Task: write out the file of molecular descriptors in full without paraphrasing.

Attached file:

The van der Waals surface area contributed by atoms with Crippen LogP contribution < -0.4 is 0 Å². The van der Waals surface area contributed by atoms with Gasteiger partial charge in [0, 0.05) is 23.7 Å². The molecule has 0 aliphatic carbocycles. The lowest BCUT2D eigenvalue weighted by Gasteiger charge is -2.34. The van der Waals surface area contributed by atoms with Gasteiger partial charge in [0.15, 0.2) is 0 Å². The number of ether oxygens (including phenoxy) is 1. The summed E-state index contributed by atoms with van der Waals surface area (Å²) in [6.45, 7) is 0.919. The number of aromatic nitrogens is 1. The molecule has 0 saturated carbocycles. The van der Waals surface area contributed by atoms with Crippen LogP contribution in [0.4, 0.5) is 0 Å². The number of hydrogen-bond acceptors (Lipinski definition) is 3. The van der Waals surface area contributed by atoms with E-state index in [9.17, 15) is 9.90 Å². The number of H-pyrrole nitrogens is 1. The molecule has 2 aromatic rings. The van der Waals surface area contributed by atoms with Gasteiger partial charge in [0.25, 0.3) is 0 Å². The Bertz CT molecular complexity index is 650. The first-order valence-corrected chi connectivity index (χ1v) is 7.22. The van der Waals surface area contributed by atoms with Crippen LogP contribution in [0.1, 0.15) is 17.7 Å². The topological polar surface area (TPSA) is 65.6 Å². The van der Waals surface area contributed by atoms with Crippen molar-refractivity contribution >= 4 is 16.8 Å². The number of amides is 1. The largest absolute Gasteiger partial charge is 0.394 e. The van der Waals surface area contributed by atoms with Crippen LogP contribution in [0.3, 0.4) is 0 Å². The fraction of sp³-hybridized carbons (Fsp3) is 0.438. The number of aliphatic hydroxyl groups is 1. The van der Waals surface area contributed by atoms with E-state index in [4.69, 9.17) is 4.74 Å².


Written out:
The van der Waals surface area contributed by atoms with Crippen LogP contribution < -0.4 is 0 Å². The van der Waals surface area contributed by atoms with Gasteiger partial charge in [0, 0.05) is 23.7 Å². The molecule has 0 aliphatic carbocycles. The lowest BCUT2D eigenvalue weighted by Gasteiger charge is -2.34. The van der Waals surface area contributed by atoms with Gasteiger partial charge in [0.15, 0.2) is 0 Å². The number of ether oxygens (including phenoxy) is 1. The summed E-state index contributed by atoms with van der Waals surface area (Å²) in [6.45, 7) is 0.919. The number of aromatic nitrogens is 1. The molecule has 0 saturated carbocycles. The van der Waals surface area contributed by atoms with Crippen LogP contribution in [0.4, 0.5) is 0 Å². The number of hydrogen-bond acceptors (Lipinski definition) is 3. The van der Waals surface area contributed by atoms with E-state index in [9.17, 15) is 9.90 Å². The number of H-pyrrole nitrogens is 1. The molecule has 2 aromatic rings. The van der Waals surface area contributed by atoms with Gasteiger partial charge in [0.25, 0.3) is 0 Å². The Bertz CT molecular complexity index is 650. The first-order valence-corrected chi connectivity index (χ1v) is 7.22. The van der Waals surface area contributed by atoms with Crippen LogP contribution in [0.1, 0.15) is 17.7 Å². The topological polar surface area (TPSA) is 65.6 Å². The van der Waals surface area contributed by atoms with Crippen molar-refractivity contribution >= 4 is 16.8 Å². The number of amides is 1. The largest absolute Gasteiger partial charge is 0.394 e. The van der Waals surface area contributed by atoms with Crippen LogP contribution in [0.3, 0.4) is 0 Å². The fraction of sp³-hybridized carbons (Fsp3) is 0.438. The number of aliphatic hydroxyl groups is 1. The van der Waals surface area contributed by atoms with E-state index in [4.69, 9.17) is 4.74 Å².